Trump is my fault. He’s yours, too.
This morning I was trying to have a Facebook fight with a stranger. It was about the election, obviously, and here’s what she had to say:
We need to do a better job with rural populations, but that does not exclude them from the hard work of contextualizing their lives in the larger picture of humanity.
She also used the term “country folk.”
Look, you guys — and by “you guys” I mean “progressive forward-thinking folx of all heritages and genders” — we gotta cut this shit out. Now.
We don’t know it yet, but we are the problem. Everyone with skinny jeans and a snooty attitude and a job that pays us to think on the internet. Everyone who‘s spent their day reading thinkpieces and yelling about how all these stupid Americans should go fuck themselves. Everyone who can look at a country full of dead industries, skyrocketing suicide rates, and endless heroin overdoses and say, well, they really need to contextualize their lives in the larger picture of humanity.
Let me be clear here: I am 100% ride or die for examining and expunging my own privileges. For dismantling the white supremacist patriarchy. For putting my money and my body where my mouth is. But I also know my time and space and privilege make it easy for me to do this. One of my strongest privileges is life in the easy-breezy urban upper middle class, and yet it’s the one I’ve seen our shared community take credit for least.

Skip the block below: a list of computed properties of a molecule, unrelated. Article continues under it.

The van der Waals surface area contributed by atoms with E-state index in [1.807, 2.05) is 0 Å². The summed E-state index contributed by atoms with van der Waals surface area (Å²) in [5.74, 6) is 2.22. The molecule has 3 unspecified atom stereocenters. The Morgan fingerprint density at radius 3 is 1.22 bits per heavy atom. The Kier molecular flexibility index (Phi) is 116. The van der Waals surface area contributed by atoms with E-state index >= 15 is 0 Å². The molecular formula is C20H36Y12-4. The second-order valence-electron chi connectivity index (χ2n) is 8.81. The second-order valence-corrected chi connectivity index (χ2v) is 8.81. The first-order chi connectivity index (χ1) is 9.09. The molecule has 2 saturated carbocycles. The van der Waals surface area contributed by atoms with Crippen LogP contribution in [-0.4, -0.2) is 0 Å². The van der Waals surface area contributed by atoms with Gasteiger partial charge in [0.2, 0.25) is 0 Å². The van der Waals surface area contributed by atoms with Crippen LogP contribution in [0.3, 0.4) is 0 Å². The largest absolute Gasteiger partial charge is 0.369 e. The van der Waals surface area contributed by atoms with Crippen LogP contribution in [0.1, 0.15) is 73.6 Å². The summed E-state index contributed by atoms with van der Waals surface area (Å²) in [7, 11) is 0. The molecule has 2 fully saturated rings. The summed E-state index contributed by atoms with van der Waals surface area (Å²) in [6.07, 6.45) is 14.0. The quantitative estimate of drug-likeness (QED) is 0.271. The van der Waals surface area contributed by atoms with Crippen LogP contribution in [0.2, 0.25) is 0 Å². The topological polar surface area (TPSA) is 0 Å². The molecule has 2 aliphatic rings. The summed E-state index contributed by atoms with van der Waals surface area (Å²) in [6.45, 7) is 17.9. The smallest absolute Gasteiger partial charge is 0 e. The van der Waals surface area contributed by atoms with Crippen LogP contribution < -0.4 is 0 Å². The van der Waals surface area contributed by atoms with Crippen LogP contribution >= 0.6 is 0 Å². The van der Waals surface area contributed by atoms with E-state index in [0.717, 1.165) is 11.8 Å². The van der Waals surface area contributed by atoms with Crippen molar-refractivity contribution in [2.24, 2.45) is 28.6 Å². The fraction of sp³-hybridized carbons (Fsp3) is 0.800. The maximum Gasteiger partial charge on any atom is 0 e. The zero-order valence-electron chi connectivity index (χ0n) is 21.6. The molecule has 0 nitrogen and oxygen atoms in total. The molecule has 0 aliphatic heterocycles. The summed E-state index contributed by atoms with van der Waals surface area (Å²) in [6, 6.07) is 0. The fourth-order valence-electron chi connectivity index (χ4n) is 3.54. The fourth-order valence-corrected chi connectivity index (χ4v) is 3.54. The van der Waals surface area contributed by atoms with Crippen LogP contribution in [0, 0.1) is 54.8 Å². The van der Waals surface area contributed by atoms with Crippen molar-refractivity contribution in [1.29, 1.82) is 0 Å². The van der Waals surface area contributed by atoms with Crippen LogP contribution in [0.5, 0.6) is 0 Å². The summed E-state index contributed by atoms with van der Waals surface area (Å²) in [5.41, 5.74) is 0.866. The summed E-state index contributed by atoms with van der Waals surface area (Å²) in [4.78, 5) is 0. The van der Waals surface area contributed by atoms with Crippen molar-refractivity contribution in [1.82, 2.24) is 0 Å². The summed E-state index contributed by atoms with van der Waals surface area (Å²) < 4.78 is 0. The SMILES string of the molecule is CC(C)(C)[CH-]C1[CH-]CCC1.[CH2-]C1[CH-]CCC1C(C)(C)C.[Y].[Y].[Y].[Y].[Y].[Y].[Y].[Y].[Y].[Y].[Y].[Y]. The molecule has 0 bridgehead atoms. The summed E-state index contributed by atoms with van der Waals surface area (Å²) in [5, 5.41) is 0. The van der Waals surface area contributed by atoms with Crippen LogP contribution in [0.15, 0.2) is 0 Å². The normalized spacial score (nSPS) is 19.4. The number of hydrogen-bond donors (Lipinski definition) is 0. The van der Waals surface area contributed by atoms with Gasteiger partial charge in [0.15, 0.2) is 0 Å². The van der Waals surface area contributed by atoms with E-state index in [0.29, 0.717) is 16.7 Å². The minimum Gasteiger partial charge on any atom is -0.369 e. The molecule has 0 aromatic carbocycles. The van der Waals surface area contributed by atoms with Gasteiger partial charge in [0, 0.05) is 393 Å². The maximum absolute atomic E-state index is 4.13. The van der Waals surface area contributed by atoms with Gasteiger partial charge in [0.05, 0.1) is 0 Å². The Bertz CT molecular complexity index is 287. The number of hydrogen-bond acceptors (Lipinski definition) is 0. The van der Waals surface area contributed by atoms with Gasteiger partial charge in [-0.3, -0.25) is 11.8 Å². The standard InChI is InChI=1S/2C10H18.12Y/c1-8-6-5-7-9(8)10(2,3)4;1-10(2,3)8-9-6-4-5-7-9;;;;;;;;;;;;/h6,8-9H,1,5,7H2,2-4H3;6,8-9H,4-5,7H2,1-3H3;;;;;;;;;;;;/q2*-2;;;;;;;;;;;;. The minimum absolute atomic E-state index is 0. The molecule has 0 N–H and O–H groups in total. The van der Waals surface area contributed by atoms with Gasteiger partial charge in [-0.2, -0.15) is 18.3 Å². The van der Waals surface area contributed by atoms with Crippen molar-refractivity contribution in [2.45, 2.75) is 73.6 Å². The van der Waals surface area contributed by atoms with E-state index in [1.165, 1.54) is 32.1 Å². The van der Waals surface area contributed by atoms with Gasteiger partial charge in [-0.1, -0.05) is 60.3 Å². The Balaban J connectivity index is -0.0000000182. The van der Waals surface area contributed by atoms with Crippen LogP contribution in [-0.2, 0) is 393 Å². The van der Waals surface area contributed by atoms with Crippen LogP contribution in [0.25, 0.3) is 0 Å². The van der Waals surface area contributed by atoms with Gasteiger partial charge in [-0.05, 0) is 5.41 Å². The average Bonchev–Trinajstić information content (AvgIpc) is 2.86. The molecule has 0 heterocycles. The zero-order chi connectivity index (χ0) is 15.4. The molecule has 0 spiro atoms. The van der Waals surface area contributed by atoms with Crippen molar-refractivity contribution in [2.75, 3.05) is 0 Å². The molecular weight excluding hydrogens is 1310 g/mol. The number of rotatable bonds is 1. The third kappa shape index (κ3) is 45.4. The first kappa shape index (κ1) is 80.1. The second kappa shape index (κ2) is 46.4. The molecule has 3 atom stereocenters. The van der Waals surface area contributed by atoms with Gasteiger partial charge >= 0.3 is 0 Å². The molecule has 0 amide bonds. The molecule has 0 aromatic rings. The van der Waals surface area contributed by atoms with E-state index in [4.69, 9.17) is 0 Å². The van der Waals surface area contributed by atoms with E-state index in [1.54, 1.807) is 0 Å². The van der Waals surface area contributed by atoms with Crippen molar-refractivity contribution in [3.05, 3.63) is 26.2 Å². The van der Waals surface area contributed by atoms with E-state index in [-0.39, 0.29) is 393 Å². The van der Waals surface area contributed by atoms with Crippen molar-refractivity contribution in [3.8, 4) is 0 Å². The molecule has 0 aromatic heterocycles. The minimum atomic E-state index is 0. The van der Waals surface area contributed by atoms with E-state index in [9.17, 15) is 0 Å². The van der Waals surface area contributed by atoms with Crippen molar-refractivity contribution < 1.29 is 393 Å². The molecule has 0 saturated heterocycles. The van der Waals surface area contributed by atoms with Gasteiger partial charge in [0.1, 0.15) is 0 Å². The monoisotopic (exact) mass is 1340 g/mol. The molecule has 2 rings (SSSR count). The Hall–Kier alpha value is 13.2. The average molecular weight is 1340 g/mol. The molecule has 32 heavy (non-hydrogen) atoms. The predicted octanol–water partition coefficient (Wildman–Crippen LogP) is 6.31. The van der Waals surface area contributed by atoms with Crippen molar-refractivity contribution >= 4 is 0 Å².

So what’s the solution? I think it’s time for some intense, class-based intersectionality.
Let’s deeply, wholeheartedly center some huge sections of America we’ve never deigned to pay attention to before. Let’s, for the first time ever, shut the fuck up and let someone else speak. (And — stay with me here— let’s do this 100% in concert with our continuing, flawed, and always inadequate work on centering people of color, queer people, people living with disabilities, etc. We can do this. There is no limit to love.)
How does it work? It starts with realizing every single person outside the blue spots on this map is a whole grownup person, someone with smarts and agency. They chose to vote for Trump, and they made that choice for reasons. They may not be reasons we agree with, but they’re reasons — and deeply felt.
It starts with listening to the people who made those choices. It starts with honoring the fact that for so many people, there are tremendous needs that are not being met, and tremendous cries that are not being heard.
It starts with saying goodbye to the “country folk” who have only ever existed in our lazy imaginations, and saying hello instead to our neighbors who have been there the whole time.
It starts with realizing that maybe, just maybe, we’re not the most important part of America after all.